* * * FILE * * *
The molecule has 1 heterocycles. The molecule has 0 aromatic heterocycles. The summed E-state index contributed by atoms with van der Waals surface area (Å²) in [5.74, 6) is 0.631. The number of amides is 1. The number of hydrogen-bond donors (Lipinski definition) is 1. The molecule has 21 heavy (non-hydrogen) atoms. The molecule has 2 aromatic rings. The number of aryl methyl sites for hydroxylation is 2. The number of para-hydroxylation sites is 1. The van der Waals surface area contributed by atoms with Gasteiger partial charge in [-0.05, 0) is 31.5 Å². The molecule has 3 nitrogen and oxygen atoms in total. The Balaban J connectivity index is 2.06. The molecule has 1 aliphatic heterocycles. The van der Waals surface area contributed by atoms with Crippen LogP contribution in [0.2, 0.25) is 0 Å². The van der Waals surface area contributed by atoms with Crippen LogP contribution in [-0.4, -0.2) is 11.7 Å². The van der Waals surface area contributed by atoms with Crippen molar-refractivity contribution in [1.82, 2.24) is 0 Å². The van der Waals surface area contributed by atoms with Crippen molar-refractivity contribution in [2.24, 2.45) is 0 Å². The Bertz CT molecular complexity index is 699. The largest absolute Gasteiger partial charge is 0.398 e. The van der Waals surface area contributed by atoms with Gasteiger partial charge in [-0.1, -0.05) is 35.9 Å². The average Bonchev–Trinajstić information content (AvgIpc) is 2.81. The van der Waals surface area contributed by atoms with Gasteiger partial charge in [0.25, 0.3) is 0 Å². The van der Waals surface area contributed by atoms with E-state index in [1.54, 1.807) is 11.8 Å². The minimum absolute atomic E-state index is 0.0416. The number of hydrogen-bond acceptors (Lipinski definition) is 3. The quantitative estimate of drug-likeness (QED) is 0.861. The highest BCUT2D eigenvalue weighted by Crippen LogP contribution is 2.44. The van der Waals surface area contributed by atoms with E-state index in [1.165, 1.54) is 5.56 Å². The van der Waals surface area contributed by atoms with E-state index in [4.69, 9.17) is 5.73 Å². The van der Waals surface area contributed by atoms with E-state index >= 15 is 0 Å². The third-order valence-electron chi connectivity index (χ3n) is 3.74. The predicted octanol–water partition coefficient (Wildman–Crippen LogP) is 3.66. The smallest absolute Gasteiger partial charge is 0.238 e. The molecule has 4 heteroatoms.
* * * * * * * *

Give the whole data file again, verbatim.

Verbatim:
The molecule has 1 heterocycles. The molecule has 0 aromatic heterocycles. The summed E-state index contributed by atoms with van der Waals surface area (Å²) in [5.74, 6) is 0.631. The number of amides is 1. The number of hydrogen-bond donors (Lipinski definition) is 1. The molecule has 21 heavy (non-hydrogen) atoms. The molecule has 2 aromatic rings. The number of aryl methyl sites for hydroxylation is 2. The number of para-hydroxylation sites is 1. The van der Waals surface area contributed by atoms with Gasteiger partial charge in [-0.05, 0) is 31.5 Å². The molecule has 3 nitrogen and oxygen atoms in total. The Balaban J connectivity index is 2.06. The molecule has 1 aliphatic heterocycles. The van der Waals surface area contributed by atoms with Crippen LogP contribution in [0.2, 0.25) is 0 Å². The van der Waals surface area contributed by atoms with Crippen LogP contribution in [-0.4, -0.2) is 11.7 Å². The van der Waals surface area contributed by atoms with Crippen molar-refractivity contribution in [1.82, 2.24) is 0 Å². The van der Waals surface area contributed by atoms with Crippen molar-refractivity contribution in [2.24, 2.45) is 0 Å². The Bertz CT molecular complexity index is 699. The largest absolute Gasteiger partial charge is 0.398 e. The van der Waals surface area contributed by atoms with Gasteiger partial charge in [-0.1, -0.05) is 35.9 Å². The average Bonchev–Trinajstić information content (AvgIpc) is 2.81. The van der Waals surface area contributed by atoms with Gasteiger partial charge in [0.25, 0.3) is 0 Å². The van der Waals surface area contributed by atoms with E-state index in [1.54, 1.807) is 11.8 Å². The minimum absolute atomic E-state index is 0.0416. The number of hydrogen-bond acceptors (Lipinski definition) is 3. The quantitative estimate of drug-likeness (QED) is 0.861. The highest BCUT2D eigenvalue weighted by Crippen LogP contribution is 2.44. The van der Waals surface area contributed by atoms with E-state index in [1.165, 1.54) is 5.56 Å². The van der Waals surface area contributed by atoms with E-state index in [4.69, 9.17) is 5.73 Å². The van der Waals surface area contributed by atoms with E-state index >= 15 is 0 Å². The third-order valence-electron chi connectivity index (χ3n) is 3.74. The predicted octanol–water partition coefficient (Wildman–Crippen LogP) is 3.66. The smallest absolute Gasteiger partial charge is 0.238 e. The molecule has 4 heteroatoms.